I have to say it is amazing how well the sculptor rendered these in scale… All the intricate details of Osprey body armor are present; PALS webbing, press studs and clips. I found a perfect match to the real thing. Snipers usually don’t wear elaborate pouch and accessory systems strapped to their vests and this figure is no exception with a single pouch sculpted on the right hand side of the body armor. The helmet in the kit is perfectly shaped, featuring canvas cover, NVG mount and IR identifier. The complex chin strapping is well rendered, with all the necessary straps and buckles present.

The figure is armed with Accuracy International L115A3 sniper rifle. Also designated as AWSM (Arctic Warfare Super Magnum), the weapon is a bolt-action sniper rifle designed and manufactured by the British company Accuracy International. AWSM chambers long, high-powered super magnum cartridges (.338 Lapua Magnum). The rifle is outfitted with Schmidt & Bender 5-25x56 PMII telescopic sight.
The weapon supplied in this kit looks wonderful. The long rifle and the scope are molded as a single piece with small accessories (bipod, bolt handle, muzzle brake, suppressor and two optic covers) cast separately. The sculptor did his homework on AWSM well; the delicate rifle pieces have been detailed very nicely and, as far as I can tell, depict the AI L115A3 sniper rifle perfectly in scale.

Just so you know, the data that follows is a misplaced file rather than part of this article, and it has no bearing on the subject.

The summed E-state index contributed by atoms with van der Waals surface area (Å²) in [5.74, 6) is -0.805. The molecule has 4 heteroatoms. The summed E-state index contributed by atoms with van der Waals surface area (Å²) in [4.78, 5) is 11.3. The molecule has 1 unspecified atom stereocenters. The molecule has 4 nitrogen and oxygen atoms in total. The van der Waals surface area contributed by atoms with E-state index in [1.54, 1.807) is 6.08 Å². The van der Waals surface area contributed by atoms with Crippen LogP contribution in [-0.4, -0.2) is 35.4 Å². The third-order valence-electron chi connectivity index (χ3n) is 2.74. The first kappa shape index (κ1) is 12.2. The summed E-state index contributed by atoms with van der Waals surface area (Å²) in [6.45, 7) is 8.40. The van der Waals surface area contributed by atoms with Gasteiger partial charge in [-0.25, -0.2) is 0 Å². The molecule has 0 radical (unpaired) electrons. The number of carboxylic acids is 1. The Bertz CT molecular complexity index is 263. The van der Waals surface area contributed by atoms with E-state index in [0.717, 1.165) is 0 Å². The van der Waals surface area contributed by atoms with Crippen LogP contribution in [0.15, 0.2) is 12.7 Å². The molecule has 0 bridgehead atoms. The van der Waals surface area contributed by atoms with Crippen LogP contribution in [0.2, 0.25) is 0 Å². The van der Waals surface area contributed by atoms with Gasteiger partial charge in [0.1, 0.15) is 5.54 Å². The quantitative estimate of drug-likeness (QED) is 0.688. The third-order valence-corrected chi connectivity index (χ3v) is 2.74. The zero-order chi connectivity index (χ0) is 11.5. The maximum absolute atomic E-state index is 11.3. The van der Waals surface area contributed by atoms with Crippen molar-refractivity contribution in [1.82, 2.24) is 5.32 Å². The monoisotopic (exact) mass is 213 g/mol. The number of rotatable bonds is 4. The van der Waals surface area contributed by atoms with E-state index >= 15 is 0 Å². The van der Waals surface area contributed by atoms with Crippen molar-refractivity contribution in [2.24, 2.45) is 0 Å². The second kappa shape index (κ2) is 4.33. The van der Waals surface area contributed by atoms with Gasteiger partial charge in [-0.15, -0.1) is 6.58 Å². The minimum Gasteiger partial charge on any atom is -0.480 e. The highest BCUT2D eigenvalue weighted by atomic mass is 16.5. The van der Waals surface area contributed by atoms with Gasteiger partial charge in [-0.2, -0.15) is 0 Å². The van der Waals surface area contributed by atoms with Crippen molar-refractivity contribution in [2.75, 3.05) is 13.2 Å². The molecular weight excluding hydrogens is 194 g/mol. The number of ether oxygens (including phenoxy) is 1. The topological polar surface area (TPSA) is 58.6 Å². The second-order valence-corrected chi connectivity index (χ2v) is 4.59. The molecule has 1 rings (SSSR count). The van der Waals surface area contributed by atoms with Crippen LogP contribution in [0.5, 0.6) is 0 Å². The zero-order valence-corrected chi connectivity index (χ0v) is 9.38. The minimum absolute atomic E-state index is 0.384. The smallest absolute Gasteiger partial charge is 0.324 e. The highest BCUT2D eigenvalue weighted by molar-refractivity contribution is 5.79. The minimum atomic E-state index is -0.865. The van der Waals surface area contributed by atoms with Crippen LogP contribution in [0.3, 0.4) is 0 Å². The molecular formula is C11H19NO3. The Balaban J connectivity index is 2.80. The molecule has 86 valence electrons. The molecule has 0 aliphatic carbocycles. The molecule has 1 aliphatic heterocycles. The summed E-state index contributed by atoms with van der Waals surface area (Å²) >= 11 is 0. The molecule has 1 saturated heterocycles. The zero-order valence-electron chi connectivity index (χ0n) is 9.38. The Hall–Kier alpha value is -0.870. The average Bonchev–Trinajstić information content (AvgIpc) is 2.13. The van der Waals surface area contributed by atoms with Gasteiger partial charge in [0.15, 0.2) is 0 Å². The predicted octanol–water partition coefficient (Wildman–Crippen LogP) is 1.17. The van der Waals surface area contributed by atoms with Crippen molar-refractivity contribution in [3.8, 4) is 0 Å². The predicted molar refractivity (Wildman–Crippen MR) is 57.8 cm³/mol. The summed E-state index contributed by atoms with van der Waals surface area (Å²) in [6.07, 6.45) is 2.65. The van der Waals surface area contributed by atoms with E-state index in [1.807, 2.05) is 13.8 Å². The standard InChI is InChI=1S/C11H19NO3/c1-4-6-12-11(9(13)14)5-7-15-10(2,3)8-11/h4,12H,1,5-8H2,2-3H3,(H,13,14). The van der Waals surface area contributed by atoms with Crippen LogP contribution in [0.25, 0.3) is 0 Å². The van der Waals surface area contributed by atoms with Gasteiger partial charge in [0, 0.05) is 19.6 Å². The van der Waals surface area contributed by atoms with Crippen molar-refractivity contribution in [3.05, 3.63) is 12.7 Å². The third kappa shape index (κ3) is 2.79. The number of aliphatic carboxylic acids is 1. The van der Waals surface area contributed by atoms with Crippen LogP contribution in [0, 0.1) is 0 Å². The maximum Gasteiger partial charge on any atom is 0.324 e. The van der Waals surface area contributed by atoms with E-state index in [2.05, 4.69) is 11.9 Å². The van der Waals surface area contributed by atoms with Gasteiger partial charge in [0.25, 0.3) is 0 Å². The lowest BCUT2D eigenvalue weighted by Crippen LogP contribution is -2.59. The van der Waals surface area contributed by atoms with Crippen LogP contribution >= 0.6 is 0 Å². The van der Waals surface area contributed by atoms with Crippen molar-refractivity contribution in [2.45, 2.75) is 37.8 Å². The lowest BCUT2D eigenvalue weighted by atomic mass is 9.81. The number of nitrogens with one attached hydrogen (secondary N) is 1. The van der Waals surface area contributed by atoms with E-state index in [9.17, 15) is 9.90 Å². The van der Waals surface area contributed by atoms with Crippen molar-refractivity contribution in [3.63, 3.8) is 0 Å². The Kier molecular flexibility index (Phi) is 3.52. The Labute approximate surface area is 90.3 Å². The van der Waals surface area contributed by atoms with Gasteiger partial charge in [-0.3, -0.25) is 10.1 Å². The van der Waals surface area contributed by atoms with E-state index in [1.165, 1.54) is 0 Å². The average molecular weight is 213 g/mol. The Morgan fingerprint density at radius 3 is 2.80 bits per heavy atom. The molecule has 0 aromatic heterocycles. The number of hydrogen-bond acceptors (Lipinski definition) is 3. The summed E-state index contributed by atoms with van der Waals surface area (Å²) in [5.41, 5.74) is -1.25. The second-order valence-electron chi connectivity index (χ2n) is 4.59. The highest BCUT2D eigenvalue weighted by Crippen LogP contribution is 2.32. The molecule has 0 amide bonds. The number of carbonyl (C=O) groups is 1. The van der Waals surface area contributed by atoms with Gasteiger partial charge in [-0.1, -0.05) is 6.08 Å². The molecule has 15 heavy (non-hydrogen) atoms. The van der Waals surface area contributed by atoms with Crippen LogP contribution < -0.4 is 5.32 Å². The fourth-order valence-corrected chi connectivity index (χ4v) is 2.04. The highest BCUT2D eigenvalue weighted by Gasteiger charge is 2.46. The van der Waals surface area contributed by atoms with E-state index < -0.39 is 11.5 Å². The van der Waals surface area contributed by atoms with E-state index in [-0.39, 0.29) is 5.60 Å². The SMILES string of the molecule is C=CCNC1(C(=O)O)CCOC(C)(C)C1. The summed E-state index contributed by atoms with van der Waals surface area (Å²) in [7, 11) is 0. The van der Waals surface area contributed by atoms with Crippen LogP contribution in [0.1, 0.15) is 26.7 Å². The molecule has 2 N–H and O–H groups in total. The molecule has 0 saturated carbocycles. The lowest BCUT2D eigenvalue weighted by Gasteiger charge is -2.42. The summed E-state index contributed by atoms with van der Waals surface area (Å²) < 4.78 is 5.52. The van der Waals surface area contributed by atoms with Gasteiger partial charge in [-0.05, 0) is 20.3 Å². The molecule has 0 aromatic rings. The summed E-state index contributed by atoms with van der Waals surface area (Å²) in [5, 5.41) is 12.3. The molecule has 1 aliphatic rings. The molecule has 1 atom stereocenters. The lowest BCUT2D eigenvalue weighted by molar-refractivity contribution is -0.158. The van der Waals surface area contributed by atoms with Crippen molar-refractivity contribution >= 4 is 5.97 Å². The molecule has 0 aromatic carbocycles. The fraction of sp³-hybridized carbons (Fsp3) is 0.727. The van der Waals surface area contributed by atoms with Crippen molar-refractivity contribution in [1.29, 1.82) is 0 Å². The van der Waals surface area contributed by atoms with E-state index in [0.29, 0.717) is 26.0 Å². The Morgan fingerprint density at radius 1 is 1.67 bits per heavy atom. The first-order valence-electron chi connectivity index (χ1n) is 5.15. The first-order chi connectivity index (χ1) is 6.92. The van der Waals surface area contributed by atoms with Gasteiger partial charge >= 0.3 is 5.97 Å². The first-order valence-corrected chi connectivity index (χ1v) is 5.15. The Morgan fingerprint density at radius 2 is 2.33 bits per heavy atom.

The simple base representing Afghan mountainside is included in this kit. Cast in plaster, it is a welcome addition to the kit. However, it is very fragile and the base in my kit was slightly damaged… Although quite an easy fix, I think I could make my own scenery for this figure.

Conclusion:

I must admit I’m very excited to see Maurice Corry back in the figure business; he really is a very talented sculptor who dares to think out-of-the-box with his large scale figure designs. British Sniper from Afghanistan is definitely a great figure; researched to the smallest detail, perfectly sculpted, well cast and easy to assemble… I can’t wait to start painting this one.
SUMMARY
Highs: A very nice sculpt, perfectly cast and easy to assemble. The attention to the smallest details is amazing.